Good old school days

We all hear so much talk lately by politicians on what they would do to failing school systems, and the remedies that they recommend. Hearing all this, I can’t help but recall my own early school upbringing.

In September 1947, I entered the world of education as a first-grader at a one-room school house in a tiny hamlet called Bridgeburg in Armstrong County, East Franklin Township in Western Pennsylvania. We never even heard of kindergarten back then. That basic learning was taught by your parents. Formal education started in the first grade.

Our one-room schoolhouse included eight grades. My first-grade class had just four students, including myself. There were 40 some students in the whole school. Yes, I walked to school, being our home was just a few minutes away. My brother was in the third grade. The teacher was Mrs. Mabel Henry, who was big, strong and very intelligent, but also very mean.

The school itself stood along the river road for the Allegheny River and looked quite prominent with its wooden steeple and white paint on the wood siding. Underneath the steeple was a bell tower that housed a large bell that was used for starting classes, recesses, lunchtime and dismissal. A large rope was pulled to make the bell toll, which could be heard throughout the village. I spent my first six-and-a-half-years there, until consolidation came; then we were bused to a school over 10 miles away.

The experiences attained in a one-room schoolhouse are something that you never forget. There was no running water, so the older boys in the eighth grade would take turns carrying water from the closest neighbor, and then pour it into a crock that had a spigot. You brought your own drinking cup.

There were no restrooms as we know them today, only outhouses. There was one for the girls and one for the boys. When nature called, you just raised your hand indicating two fingers, which was the sign that you had to go.

Heat in the winter was provided by a giant pot belly stove, with coal used for fuel. One of the older boys was assigned as janitor or monitor to come in early to start the fire in the stove. Sometimes an old stray dog would be welcomed to lay by the fire to keep warm. Each desk had an ink well in the right-hand upper corner. In writing class, we were given a small wooden handle, in which we inserted a metal writing pen that we dipped into the ink well in order to write. It was sometimes tempting if a girl sat in front of you that had pigtails to dip them into your inkwell. That was just terrible.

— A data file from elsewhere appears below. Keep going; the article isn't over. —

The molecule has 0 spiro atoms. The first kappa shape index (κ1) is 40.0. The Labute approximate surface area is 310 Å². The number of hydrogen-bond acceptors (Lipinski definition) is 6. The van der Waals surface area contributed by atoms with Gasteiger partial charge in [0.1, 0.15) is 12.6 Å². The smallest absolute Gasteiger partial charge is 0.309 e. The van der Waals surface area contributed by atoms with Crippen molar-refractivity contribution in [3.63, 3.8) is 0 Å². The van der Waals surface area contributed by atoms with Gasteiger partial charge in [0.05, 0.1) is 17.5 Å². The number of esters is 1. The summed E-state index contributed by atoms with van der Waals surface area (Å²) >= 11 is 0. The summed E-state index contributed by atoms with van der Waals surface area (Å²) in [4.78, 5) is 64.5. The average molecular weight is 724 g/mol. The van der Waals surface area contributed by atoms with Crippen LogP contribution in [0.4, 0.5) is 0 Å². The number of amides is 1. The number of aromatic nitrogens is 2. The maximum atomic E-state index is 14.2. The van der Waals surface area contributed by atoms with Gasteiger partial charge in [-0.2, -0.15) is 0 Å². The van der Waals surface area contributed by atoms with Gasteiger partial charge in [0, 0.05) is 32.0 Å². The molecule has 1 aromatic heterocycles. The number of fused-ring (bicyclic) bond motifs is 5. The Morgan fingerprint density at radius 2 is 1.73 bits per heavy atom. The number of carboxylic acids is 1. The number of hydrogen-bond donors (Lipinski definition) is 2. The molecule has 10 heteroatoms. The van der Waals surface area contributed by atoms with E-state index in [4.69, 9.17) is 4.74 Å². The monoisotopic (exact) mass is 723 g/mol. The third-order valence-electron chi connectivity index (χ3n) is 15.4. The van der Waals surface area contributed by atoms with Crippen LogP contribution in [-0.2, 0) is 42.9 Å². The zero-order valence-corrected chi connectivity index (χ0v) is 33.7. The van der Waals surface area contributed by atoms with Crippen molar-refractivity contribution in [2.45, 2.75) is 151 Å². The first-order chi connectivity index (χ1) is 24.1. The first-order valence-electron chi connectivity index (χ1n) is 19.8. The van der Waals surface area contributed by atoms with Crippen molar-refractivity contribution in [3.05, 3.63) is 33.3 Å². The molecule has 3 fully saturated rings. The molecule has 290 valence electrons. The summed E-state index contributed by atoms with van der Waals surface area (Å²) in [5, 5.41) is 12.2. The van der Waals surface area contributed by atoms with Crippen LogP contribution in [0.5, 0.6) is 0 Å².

There were two cloak rooms for your coat and hats — one for girls and one for boys.

At 8 a.m. devotions were held, in which the bible was read, followed by the Lord’s Prayer and the Pledge of Allegiance. It was arithmetic, not math, in those days. It was always the first class. Each class was called to the blackboard and was given addition, subtraction, multiplication and division problems.

The alphabet was printed above the blackboard. Higher up was a portrait of George Washington. When recess arrived, the boys went outside when weather prevailed to play many forms of baseball. The girls played jump rope or remained inside pounding on the piano to the strains of “Heart and Soul.” During winter months, snowball fights were common until the teacher was hit, unintentionally of course.

For punishment, the rod or paddle was never spared. Back in those days, the parents supported that type of punishment. Lunch was a half hour and I usually walked home for my lunch.

As you advanced in grades, English class became harder, as you learned to diagram sentences and got to know adjectives, nouns, pronouns and verbs a lot better. History and geography came into play more so than in today’s educational process. What a loss. Picnics were always cool as all the neighborhood would pitch in to bring in all their tasty recipes and treats.

Even in those days there were bullies who seemed delighted in making it miserable for others. By fifth grade, we received a new teacher that was not mean and I was able to learn much better. I felt much better.

I am so glad to have experienced the one-room schoolhouse. Even though there were some hardships, it was a great time in my life.

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